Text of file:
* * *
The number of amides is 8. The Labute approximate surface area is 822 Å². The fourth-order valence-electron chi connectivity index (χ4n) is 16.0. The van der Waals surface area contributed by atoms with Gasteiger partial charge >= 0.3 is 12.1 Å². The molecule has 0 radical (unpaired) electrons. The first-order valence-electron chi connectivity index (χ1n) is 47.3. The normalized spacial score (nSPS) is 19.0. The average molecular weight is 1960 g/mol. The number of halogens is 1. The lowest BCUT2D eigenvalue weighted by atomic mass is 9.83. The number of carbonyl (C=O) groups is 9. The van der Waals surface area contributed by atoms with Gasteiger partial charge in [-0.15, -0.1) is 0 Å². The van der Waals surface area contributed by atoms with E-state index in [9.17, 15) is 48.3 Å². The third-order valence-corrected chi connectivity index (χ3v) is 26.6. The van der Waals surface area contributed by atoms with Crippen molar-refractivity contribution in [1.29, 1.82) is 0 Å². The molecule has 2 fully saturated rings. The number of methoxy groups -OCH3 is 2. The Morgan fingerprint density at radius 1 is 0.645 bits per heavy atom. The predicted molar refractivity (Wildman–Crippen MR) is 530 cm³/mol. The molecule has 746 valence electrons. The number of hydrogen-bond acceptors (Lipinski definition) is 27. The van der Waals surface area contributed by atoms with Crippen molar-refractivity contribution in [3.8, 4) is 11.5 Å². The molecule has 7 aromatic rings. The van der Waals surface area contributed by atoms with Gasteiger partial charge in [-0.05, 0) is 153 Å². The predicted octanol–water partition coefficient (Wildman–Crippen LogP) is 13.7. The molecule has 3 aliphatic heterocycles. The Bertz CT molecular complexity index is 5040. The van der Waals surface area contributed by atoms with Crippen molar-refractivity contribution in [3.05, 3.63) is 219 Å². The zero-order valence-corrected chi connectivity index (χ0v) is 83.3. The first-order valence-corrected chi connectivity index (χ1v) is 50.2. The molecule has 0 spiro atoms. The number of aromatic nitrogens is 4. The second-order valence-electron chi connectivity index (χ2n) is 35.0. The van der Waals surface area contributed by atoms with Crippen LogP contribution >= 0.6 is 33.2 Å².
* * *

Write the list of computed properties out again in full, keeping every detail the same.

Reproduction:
The number of amides is 8. The Labute approximate surface area is 822 Å². The fourth-order valence-electron chi connectivity index (χ4n) is 16.0. The van der Waals surface area contributed by atoms with Gasteiger partial charge >= 0.3 is 12.1 Å². The molecule has 0 radical (unpaired) electrons. The first-order valence-electron chi connectivity index (χ1n) is 47.3. The normalized spacial score (nSPS) is 19.0. The average molecular weight is 1960 g/mol. The number of halogens is 1. The lowest BCUT2D eigenvalue weighted by atomic mass is 9.83. The number of carbonyl (C=O) groups is 9. The van der Waals surface area contributed by atoms with Gasteiger partial charge in [-0.15, -0.1) is 0 Å². The van der Waals surface area contributed by atoms with E-state index in [9.17, 15) is 48.3 Å². The third-order valence-corrected chi connectivity index (χ3v) is 26.6. The van der Waals surface area contributed by atoms with Crippen molar-refractivity contribution in [1.29, 1.82) is 0 Å². The molecule has 2 fully saturated rings. The number of methoxy groups -OCH3 is 2. The Morgan fingerprint density at radius 1 is 0.645 bits per heavy atom. The predicted molar refractivity (Wildman–Crippen MR) is 530 cm³/mol. The molecule has 746 valence electrons. The number of hydrogen-bond acceptors (Lipinski definition) is 27. The van der Waals surface area contributed by atoms with Crippen molar-refractivity contribution in [3.8, 4) is 11.5 Å². The molecule has 7 aromatic rings. The van der Waals surface area contributed by atoms with Gasteiger partial charge in [-0.05, 0) is 153 Å². The predicted octanol–water partition coefficient (Wildman–Crippen LogP) is 13.7. The molecule has 3 aliphatic heterocycles. The Bertz CT molecular complexity index is 5040. The van der Waals surface area contributed by atoms with Crippen molar-refractivity contribution in [3.05, 3.63) is 219 Å². The zero-order valence-corrected chi connectivity index (χ0v) is 83.3. The first-order valence-corrected chi connectivity index (χ1v) is 50.2. The molecule has 0 spiro atoms. The number of aromatic nitrogens is 4. The second-order valence-electron chi connectivity index (χ2n) is 35.0. The van der Waals surface area contributed by atoms with Crippen LogP contribution >= 0.6 is 33.2 Å².